Aside from speculations that the Fourth-wave of feminism may not even exist, there are many problems that present themselves with the new dependence on technology. An article from Blue Stockings Magazine states that "The key problem that this '4th Wave' will face will be the disproportionate access to and ownership of digital media devices." The Fourth wave is then left with the "inherent classism and ableism" created by giving the biggest voice to those who can afford and use technology.[16]

Many people also believe that when people participate in twitter activism, they don't feel the need to do anything else to help the effort. In an article for, the author argues that after contributing their say, people just "continue on with their day, liking other posts or retweeting." some may think of themselves as activists while never bothering to attend a single rally or extend their message beyond their twitter fan base.[17] Fourth-wave feminism can therefore get a reputation as being lazy, be it true or not.

Jennifer Simpkins of The Huffington Post argues that Fourth wave feminism has created a hostile, "Mean Girls" like atmosphere where women are more likely to tear each other down. "I've actually never once been belittled and attacked by a man for believing in the cause of feminism" she states, "but women are just about lining up to take a whack at the shoddy piñata of my personal tastes and opinions." [18] The highly publicized nature of the fourth wave of feminism can lead to women attempting to out-feminist each other,while also policing every statement and belief put out into the vast world of social media. After Suzanne Moore wrote an article which featured a "problematic" comment comparing the perfect female body by today's standards to a "Brazilian Transsexual", her friend Julie Birchill claimed Moore was forced off Twitter by a "gaggle of transsexuals".[8]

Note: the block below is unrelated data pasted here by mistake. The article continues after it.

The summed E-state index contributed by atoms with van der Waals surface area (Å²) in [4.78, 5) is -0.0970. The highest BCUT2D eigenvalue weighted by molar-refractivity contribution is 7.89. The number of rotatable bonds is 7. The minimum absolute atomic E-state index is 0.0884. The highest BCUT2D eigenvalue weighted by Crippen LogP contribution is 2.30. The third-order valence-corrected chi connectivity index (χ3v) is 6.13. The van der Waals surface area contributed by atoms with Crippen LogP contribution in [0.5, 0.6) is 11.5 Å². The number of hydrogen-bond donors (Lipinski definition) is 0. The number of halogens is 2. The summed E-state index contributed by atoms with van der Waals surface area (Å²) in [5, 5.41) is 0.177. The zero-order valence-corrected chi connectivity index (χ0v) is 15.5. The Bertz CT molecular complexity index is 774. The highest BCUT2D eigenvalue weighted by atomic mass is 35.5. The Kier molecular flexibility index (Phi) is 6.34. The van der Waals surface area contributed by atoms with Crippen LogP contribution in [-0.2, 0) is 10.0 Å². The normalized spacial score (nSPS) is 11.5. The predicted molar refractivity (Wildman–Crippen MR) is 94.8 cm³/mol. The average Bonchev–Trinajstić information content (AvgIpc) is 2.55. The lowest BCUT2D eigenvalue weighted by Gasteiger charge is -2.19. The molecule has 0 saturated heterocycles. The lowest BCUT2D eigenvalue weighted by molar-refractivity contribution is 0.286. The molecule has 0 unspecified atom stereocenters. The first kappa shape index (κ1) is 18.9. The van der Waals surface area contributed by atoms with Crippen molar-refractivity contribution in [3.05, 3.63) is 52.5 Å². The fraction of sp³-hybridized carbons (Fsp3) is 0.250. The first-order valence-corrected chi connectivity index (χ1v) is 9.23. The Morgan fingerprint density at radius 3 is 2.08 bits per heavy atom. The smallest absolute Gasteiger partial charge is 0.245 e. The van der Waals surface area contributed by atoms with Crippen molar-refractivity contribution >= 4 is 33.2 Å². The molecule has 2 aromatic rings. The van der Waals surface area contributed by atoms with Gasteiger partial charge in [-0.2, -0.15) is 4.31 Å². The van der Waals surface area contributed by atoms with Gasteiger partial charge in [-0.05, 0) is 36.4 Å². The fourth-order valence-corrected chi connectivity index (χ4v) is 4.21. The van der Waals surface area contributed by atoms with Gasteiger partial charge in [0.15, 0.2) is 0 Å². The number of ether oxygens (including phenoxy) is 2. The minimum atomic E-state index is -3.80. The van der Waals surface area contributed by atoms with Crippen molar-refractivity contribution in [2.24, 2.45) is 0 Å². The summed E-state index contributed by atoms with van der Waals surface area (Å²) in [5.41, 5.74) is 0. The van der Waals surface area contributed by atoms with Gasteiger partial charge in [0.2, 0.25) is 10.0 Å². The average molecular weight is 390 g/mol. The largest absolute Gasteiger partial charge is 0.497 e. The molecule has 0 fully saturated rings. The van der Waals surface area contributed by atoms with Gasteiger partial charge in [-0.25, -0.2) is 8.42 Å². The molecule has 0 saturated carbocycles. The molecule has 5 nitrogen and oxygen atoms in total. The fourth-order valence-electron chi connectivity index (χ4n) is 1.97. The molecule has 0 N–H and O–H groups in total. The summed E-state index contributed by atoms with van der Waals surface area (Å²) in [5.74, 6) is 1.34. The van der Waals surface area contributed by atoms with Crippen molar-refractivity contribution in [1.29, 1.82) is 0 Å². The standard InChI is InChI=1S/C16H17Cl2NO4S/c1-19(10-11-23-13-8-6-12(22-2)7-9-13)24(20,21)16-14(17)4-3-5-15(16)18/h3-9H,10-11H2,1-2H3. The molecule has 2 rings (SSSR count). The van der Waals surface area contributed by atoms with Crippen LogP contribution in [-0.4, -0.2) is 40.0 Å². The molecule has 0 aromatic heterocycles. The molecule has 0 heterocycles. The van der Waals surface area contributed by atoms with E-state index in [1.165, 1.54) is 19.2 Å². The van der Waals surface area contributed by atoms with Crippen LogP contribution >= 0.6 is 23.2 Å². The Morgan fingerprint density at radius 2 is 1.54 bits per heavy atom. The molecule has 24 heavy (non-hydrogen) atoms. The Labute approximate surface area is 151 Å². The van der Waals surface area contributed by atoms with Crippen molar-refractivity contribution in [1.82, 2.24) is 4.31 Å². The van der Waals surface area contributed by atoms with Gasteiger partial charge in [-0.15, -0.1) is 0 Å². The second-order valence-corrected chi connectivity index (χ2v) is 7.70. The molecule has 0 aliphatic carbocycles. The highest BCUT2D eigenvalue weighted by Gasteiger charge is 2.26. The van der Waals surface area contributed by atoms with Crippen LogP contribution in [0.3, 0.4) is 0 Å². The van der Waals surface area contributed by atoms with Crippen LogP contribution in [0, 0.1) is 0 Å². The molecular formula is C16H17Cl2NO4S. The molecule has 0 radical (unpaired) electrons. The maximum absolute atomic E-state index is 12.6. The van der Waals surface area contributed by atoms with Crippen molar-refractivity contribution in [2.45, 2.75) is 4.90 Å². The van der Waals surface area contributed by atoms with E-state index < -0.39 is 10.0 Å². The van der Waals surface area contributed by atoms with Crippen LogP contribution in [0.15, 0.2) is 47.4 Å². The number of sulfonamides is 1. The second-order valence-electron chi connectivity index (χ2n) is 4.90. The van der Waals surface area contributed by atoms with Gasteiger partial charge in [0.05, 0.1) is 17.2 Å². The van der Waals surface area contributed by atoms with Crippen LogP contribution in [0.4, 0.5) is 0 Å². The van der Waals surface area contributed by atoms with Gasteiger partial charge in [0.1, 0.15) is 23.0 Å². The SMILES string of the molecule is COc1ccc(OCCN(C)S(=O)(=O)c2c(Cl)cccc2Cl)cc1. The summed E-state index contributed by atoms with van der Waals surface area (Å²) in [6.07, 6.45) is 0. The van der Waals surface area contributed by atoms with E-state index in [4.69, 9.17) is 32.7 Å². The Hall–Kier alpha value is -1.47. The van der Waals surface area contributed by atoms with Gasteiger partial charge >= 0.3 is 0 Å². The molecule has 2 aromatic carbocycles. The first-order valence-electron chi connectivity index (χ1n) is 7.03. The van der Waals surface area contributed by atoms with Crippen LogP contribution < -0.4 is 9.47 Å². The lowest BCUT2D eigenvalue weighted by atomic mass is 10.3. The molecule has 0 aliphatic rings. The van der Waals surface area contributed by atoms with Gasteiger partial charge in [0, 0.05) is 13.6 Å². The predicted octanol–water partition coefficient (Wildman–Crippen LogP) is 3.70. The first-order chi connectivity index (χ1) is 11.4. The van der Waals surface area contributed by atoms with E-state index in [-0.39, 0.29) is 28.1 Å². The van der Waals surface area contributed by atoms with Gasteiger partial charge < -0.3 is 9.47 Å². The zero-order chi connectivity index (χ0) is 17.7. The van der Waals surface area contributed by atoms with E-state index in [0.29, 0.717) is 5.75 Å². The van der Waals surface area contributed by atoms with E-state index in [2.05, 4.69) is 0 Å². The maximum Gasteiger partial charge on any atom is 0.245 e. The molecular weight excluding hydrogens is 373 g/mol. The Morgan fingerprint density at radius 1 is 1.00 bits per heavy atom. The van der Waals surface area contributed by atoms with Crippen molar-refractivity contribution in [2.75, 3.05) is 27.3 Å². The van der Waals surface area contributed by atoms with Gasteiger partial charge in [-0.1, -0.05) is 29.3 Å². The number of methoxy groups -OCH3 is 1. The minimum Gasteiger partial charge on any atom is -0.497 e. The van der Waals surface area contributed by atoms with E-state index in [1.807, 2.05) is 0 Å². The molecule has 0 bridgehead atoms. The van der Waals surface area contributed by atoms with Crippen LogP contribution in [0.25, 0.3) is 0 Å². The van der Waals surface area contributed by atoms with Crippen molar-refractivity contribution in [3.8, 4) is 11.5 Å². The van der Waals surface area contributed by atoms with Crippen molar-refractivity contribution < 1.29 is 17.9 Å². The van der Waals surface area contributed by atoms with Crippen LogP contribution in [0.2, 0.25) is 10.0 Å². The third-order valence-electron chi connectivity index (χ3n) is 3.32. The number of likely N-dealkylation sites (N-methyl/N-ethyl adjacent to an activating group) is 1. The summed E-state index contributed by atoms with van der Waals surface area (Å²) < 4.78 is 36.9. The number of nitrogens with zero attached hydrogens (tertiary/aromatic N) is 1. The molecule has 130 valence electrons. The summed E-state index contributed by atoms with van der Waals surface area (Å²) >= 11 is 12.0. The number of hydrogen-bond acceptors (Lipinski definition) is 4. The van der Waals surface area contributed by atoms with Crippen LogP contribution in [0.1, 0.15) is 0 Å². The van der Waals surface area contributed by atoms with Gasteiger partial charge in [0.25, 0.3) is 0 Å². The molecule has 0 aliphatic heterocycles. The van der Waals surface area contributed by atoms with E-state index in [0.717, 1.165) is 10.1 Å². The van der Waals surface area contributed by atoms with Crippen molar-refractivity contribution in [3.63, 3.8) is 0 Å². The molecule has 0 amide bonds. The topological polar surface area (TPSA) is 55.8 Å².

1. 1.0 1.1 Baumgardner, Jennifer (2011). "Is there a fourth wave? Does it matter?". Retrieved 21 April 2016. 
  2. Cochrane, Kira (2013). All the rebel women: the rise of the fourth wave of feminism. London: Guardian Books. ISBN 9781783560363. OCLC 915373287. 
  3. Baumgardner, Jennifer (2011). F 'em!: Goo Goo, Gaga, and Some Thoughts on Balls. Berkeley CA: Seal Press. p. 250. 
  4. Cochrane, Kira (10 December 2013). "The fourth wave of feminism: meet the rebel women". The Guardian. 
  5. Diamond, Diana (2009). The fourth wave of feminism: psychoanalytic perspectives. pp. 213–223. 
  6. 6.0 6.1 Martin, Valenti, Courtney E, Vanessa. "#FEMFUTURE: Online revolution" (PDF). BRCW. Barnard Centre for Research on Women (BCRW). Retrieved 21 April 2016. 
  7. Zerbisias, Antonia (16 September 2015). "FEMINISM’S FOURTH WAVE IS THE SHITLIST". NOW Toronto. Retrieved 21 April 2016. 
  8. 8.0 8.1 Munro, Ealasaid (September 2013). "Feminism: a fourth wave?". Political Insight. Political Studies Association via Sage. 4 (2): 22–25. doi:10.1111/2041-9066.12021.  Pdf via ReadCube. Also available online.
  9. Hamilton, Alex (28 October 2015). "How to package brands for the fourth wave of feminism". Packaging News. Retrieved 21 April 2016. 
  10. Rampton, Martha (25 October 2015). "Four waves of feminism". Pacific University Oregon. Retrieved 21 April 2016. 
  11. Solomon, Deborah (13 November 2009). "The Blogger and Author on the Life of Women Online". The New York Times. Retrieved 16 March 2016. 
  12. Brodzky, Brandon (18 November 2014). "Social Media User Statistics & Age Demographics for 2014". LinkedIn Pulse. Retrieved 16 March 2016. 
  13. Chittal, Nisha (26 March 2015). "How social media is changing the feminist movement". MSNBC. Retrieved 16 March 2016. 
  14. Guardado, Alex (3 March 2015). "Hashtag Activism: The Benefits and Limitations of #Activism". New University. Retrieved 16 March 2016. 
  15. Bennett, Jessica (10 September 2014). "Behold the power of #hashtag feminism". Time. Retrieved 21 April 2016. 
  16. Jóns, Ragna Rök. "Is the "4th Wave" of Feminism Digital?". bluestockings magazine. Retrieved 13 March 2016. 
  17. Guardado, Alex (3 March 2015). "New University". Retrieved 21 April 2016. 
  18. Simpkins, Jennifer. ""You can't sit with us!" - how fourth-wave feminism became 'mean girls'". The Huffington Post. UK. Retrieved 16 March 2016.